Wednesday, December 31, 2008

Bruce Ratner's bio, currently missing from Forest City Ratner's web site

Just in case Bruce Ratner's bio--which was apparently written in 2004--doesn't reappear on the revamped Forest City Ratner web site, here's a look at the old one, courtesy of the Internet Archive. The screen shot captures only part of the text, which is reproduced below.

BRUCE C. RATNER Chairman and Chief Executive Officer

Bruce C. Ratner is Chairman and Chief Executive Officer of Forest City Ratner Companies (FCRC). Under Mr. Ratner’s leadership, FCRC has become one of the foremost urban real estate developers in the New York metropolitan area.

After graduating cum laude from Harvard College in 1967 and receiving a law degree from Columbia University School of Law in 1970, Mr. Ratner joined the administration of Mayor John Lindsay as the director of a Model Cities program and later as the head of the Consumer Protection Division of the Department of Consumer Affairs. Following a four-year stint as a professor at New York University Law School, Mr. Ratner returned to government as the Commissioner of Consumer Affairs under Mayor Edward Koch, where he was responsible for designing major initiatives in consumer-fraud protection that became models for subsequent national legislation.

While at Consumer Affairs, Mr. Ratner also became interested in how major national retail outlets had long underserved inner-city residents and how the city itself had failed to utilize major business and transit hubs to offset corporate flight to New Jersey and the surrounding suburbs. These interests, along with a broader commitment to projects that enhance local communities, remain a driving force within FCRC.

One Pierrepont Plaza, which opened in 1988, was the first new office construction in downtown Brooklyn in a quarter of a century. The project, which was the first undertaken by FCRC, helped define what has since become New York City’s third central business district and contributed to what today is considered the “Brooklyn renaissance.” Since then, Mr. Ratner and FCRC have steadily developed MetroTech Center, a $1 billion, 16-acre campus with 14 buildings in the heart of downtown Brooklyn, which now hosts 20,000 jobs in its 6.4 million square feet of commercial, academic and high-tech office space.

Atlantic Center, a 400,000-square-foot shopping mall that opened in Brooklyn in 1996, adjacent to the Atlantic Terminal transportation hub, grew out of Mr. Ratner’s desire to bring major national retail outlets to a historically underserved part of the city. In 2005 Mr. Ratner expanded on this vision and finished the Atlantic Terminal Office and Retail Complex, a 10-story, 350,000-square-foot office building constructed above a four-story, 470,000-square-foot retail shopping center, located next door to Atlantic Center. The Bank of New York serves as the anchor tenant of the Atlantic Terminal office building, occupying 320,000 square feet and providing offices for 1,500 employees. The retail center’s anchor tenant, Target, occupies 194,000 square feet on three floors.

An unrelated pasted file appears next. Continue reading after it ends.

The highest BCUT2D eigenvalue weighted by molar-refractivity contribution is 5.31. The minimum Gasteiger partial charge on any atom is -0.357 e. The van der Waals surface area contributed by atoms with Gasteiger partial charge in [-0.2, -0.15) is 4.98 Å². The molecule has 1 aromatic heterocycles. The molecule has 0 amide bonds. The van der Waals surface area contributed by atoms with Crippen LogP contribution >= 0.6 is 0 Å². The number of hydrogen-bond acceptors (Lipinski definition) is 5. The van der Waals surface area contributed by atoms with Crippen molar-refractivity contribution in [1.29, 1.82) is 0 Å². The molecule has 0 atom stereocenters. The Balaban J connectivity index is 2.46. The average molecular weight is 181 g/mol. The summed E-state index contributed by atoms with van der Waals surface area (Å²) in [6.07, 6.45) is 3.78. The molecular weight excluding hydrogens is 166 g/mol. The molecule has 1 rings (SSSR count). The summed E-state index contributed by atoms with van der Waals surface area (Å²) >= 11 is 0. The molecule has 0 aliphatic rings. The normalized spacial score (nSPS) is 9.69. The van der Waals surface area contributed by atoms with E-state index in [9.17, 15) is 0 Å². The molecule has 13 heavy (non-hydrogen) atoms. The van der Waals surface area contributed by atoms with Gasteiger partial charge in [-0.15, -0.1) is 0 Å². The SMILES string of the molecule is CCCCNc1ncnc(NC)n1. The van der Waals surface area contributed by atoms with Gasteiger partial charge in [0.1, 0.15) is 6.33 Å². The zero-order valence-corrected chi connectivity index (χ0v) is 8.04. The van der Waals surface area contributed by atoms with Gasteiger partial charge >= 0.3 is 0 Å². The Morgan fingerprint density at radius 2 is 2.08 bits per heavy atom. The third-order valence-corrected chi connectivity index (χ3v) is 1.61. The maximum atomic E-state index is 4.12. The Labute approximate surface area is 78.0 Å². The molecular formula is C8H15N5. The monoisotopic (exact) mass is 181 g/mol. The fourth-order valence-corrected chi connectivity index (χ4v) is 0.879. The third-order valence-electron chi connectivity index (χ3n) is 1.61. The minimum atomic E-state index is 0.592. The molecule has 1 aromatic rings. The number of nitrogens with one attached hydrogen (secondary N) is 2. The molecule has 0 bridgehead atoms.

On a site adjacent to Atlantic Center, Mr. Ratner is preparing to construct Atlantic Yards, a 7.7 million-square-foot mixed-use development designed by internationally acclaimed architect Frank Gehry. Encompassing 8 acres of public open space, more than 2 million square feet of commercial space and more than double that amount of residential space—at a variety of price points, including affordable housing—Atlantic Yards will be anchored by the 800,000-square-foot, 18,000-seat Barclays Center arena, designed to be the home of the Nets professional basketball team, recently purchased by a group of investors led by Mr. Ratner.

Beyond Brooklyn, which is also home to Forest City Ratner Companies, FCRC continues to create major retail projects throughout the city and the metropolitan area. In Manhattan, FCRC developed the headquarters for the New York Mercantile Exchange in lower Manhattan, near the World Financial Center. FCRC played a key part in the rebirth of Times Square with the 42nd Street Entertainment and Retail Complex, a 335,000-square-foot development that features a 25-screen AMC Cineplex and a Madame Tussaud’s Wax Museum, topped with a 25-story, 455-room Hilton Hotel with sky-lobby restaurant. Forest City joined forces with The New York Times Company to build the newspaper’s new headquarters near Times Square, a 1.5 million-square-foot structure that includes approximately 700,000 rentable square feet of Class A office space. Designed by renowned architect Renzo Piano, the 52-story building is the first high-rise in the U.S. to feature an all-glass curtain wall with a sunscreen made of ceramic rods. In Battery Park City, FCRC developed a 617,000-square-foot mixed-use complex that includes a 14-story Embassy Suites Hotel, retail stores and a 4,000-seat, 16-screen United Artists Theater. Additional FCRC projects include The Shops at Bruckner Boulevard in the East Bronx; the Shops at Gun Hill Road in the Pelham Gardens/Baychester section of the Bronx; the Shops at Northern Boulevard in Woodside, Queens; Columbia Park in North Bergen, New Jersey; The Heights on Court Street in Brooklyn, and The Stores at Richmond Avenue on Staten Island.